An Odd Price To Pay

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Sam Wilkinson

According to a faithful reader, I'm Ordinary Times's "least thoughtful writer." So I've got that going for me, which is nice.

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18 Responses

  1. Avatar Mike Schilling
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    says:

    That could not have been easy to share. Thank you so much for doing it anyway.Report

  2. Avatar Glyph
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    says:

    I remember very little of the next month. I stopped sleeping almost entirely. When I did sleep, my dreams were so vivid that I confused them with reality. I would attempt to act upon dreams as if the responsibilities I had accepted within them were actual obligations. I often caught wondering if what I remembered had ever actually happened. On several occasions, I based my interactions with other people upon these dreams leaving both of us confused. I also occasionally came to while driving, having gotten myself to some part of town and having no memory of the how it happened.

    After three weeks of this, I called the medical professional who had prescribed the doubled dose. I explained what was happening and was told that this was normal, and that the medicine was uncovering my genuine mental instability. I was encouraged to come into the office for a check-up. When I went, I was told to continue taking Prozac, and to add Seroquel, an anti-psychotic, to the cocktail. “What you have is underlying bipolarity,” I was told, “And that’s emerging now that you’ve stabilized somewhat.”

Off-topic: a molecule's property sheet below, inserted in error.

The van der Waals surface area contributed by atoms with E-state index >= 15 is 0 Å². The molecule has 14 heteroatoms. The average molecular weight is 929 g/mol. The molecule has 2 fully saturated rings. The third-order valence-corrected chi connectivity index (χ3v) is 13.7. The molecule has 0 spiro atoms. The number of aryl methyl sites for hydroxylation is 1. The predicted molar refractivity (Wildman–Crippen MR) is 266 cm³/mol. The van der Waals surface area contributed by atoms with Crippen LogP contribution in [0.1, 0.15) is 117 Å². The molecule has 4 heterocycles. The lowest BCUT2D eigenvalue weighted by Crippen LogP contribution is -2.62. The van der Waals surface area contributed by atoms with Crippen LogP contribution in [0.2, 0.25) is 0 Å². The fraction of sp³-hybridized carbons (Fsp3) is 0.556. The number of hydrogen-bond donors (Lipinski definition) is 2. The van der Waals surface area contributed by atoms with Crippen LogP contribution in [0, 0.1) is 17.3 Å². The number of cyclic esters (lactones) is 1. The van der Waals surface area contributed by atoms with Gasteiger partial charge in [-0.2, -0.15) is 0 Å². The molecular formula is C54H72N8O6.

Good God that kind of malpractice is infuriating. Not the fact that they doubled the dose: in and of itself that may not have been a problem for most people who weren’t you – but when you described your symptoms, they not only acted as though that was normal (when clearly, you were describing being HIGH AS F**K, only not in a fun way); but they essentially tried to sell you on a diagnosis of newly-discovered, more-serious mental health issues.

    Under some circumstances, we’d call that ‘gaslighting’.

    I briefly tried a different antidepressant years ago when I was going through a rough patch, and my experience was much the same as yours as described here, as far as being extremely-confused, yet finding it difficult to care about that. Couldn’t remember where I’d parked my car, no short-term memory at all, “reality vs. dreaming” and “who exactly am I talking to right now, and about what?” became…highly questionable, and emotionally I just felt numb, which was (to me) worse than feeling bad.

    I likened it to the coming-up phase of a particular popular recreational drug, but without that drug’s fun/clarity phase ever kicking in, and I quit it pretty fast.

    I would never tell someone who needed SSRI’s not to take them (I know too many friends and family members for whom they were lifesavers), but I would caution them to monitor themselves closely, gradually and conservatively titrate dosages, and work closely with a physician who is trustworthy, perceptive, and readily-accessible in case of weird effects.Report

    • Avatar Chris in reply to Glyph
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      says:

      The numb part is probably the only part of that that is normal. “Numbness” is a common symptom of the upswing from the bottom of depression (where the bottom is relative). Everything else sounds like very serious side effects.

      And you’re right, the bullshit “bipolarity” diagnosis, and dismissal of easily recognizable serious side effects is infuriating.Report